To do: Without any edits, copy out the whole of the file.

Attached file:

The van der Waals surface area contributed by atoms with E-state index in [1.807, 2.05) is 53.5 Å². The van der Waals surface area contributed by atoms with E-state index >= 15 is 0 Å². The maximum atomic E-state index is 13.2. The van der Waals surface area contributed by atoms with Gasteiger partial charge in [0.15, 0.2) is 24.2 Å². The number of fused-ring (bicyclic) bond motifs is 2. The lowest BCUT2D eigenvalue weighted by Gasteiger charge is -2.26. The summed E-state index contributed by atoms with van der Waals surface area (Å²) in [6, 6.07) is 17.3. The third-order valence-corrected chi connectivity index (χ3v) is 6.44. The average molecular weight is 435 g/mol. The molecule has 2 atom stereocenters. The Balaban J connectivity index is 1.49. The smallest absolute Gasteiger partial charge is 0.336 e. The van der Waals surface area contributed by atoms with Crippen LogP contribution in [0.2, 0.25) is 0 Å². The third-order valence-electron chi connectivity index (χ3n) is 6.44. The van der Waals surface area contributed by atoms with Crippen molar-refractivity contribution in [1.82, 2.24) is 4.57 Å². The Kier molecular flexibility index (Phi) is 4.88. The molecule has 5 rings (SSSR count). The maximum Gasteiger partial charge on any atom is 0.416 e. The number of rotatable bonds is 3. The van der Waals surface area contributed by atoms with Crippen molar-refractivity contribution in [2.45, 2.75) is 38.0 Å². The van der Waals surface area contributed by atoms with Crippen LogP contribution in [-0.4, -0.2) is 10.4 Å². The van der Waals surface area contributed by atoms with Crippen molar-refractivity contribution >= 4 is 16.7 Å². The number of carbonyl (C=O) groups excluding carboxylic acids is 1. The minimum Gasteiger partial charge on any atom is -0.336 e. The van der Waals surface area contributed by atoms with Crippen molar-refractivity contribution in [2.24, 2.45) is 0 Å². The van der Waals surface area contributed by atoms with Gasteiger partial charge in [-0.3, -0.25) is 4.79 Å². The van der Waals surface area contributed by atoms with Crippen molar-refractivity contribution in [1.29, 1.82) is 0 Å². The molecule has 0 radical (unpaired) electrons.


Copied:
The van der Waals surface area contributed by atoms with E-state index in [1.807, 2.05) is 53.5 Å². The van der Waals surface area contributed by atoms with E-state index >= 15 is 0 Å². The maximum atomic E-state index is 13.2. The van der Waals surface area contributed by atoms with Gasteiger partial charge in [0.15, 0.2) is 24.2 Å². The number of fused-ring (bicyclic) bond motifs is 2. The lowest BCUT2D eigenvalue weighted by Gasteiger charge is -2.26. The summed E-state index contributed by atoms with van der Waals surface area (Å²) in [6, 6.07) is 17.3. The third-order valence-corrected chi connectivity index (χ3v) is 6.44. The average molecular weight is 435 g/mol. The molecule has 2 atom stereocenters. The Balaban J connectivity index is 1.49. The smallest absolute Gasteiger partial charge is 0.336 e. The van der Waals surface area contributed by atoms with Crippen LogP contribution in [0.2, 0.25) is 0 Å². The third-order valence-electron chi connectivity index (χ3n) is 6.44. The van der Waals surface area contributed by atoms with Crippen molar-refractivity contribution in [1.82, 2.24) is 4.57 Å². The Kier molecular flexibility index (Phi) is 4.88. The molecule has 5 rings (SSSR count). The maximum Gasteiger partial charge on any atom is 0.416 e. The number of rotatable bonds is 3. The van der Waals surface area contributed by atoms with Crippen molar-refractivity contribution in [2.45, 2.75) is 38.0 Å². The van der Waals surface area contributed by atoms with Crippen LogP contribution in [-0.4, -0.2) is 10.4 Å². The van der Waals surface area contributed by atoms with Crippen molar-refractivity contribution >= 4 is 16.7 Å². The number of carbonyl (C=O) groups excluding carboxylic acids is 1. The minimum Gasteiger partial charge on any atom is -0.336 e. The van der Waals surface area contributed by atoms with Crippen molar-refractivity contribution in [2.24, 2.45) is 0 Å². The van der Waals surface area contributed by atoms with Gasteiger partial charge in [-0.3, -0.25) is 4.79 Å². The van der Waals surface area contributed by atoms with Crippen molar-refractivity contribution in [1.29, 1.82) is 0 Å². The molecule has 0 radical (unpaired) electrons.